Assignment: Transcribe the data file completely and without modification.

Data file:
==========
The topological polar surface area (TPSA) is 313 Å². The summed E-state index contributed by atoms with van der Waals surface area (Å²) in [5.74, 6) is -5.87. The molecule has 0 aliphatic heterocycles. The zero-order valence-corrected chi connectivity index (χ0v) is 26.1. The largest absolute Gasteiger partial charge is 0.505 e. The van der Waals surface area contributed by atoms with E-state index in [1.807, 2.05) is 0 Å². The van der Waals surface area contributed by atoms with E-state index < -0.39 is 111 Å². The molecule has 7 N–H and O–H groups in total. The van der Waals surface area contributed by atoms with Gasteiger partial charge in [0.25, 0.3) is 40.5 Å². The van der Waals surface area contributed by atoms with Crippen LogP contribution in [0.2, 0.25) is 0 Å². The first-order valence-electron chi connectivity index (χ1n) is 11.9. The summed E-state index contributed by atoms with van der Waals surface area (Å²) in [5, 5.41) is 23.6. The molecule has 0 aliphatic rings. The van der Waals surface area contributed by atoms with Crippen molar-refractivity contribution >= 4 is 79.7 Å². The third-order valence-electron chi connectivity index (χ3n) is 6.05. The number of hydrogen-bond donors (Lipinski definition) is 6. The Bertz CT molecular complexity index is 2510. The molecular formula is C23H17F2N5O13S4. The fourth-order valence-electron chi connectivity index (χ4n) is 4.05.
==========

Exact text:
The topological polar surface area (TPSA) is 313 Å². The summed E-state index contributed by atoms with van der Waals surface area (Å²) in [5.74, 6) is -5.87. The molecule has 0 aliphatic heterocycles. The zero-order valence-corrected chi connectivity index (χ0v) is 26.1. The largest absolute Gasteiger partial charge is 0.505 e. The van der Waals surface area contributed by atoms with E-state index in [1.807, 2.05) is 0 Å². The van der Waals surface area contributed by atoms with E-state index < -0.39 is 111 Å². The molecule has 7 N–H and O–H groups in total. The van der Waals surface area contributed by atoms with Gasteiger partial charge in [0.25, 0.3) is 40.5 Å². The van der Waals surface area contributed by atoms with Crippen LogP contribution in [0.2, 0.25) is 0 Å². The first-order valence-electron chi connectivity index (χ1n) is 11.9. The summed E-state index contributed by atoms with van der Waals surface area (Å²) in [5, 5.41) is 23.6. The molecule has 0 aliphatic rings. The van der Waals surface area contributed by atoms with Crippen molar-refractivity contribution >= 4 is 79.7 Å². The third-order valence-electron chi connectivity index (χ3n) is 6.05. The number of hydrogen-bond donors (Lipinski definition) is 6. The Bertz CT molecular complexity index is 2510. The molecular formula is C23H17F2N5O13S4. The fourth-order valence-electron chi connectivity index (χ4n) is 4.05.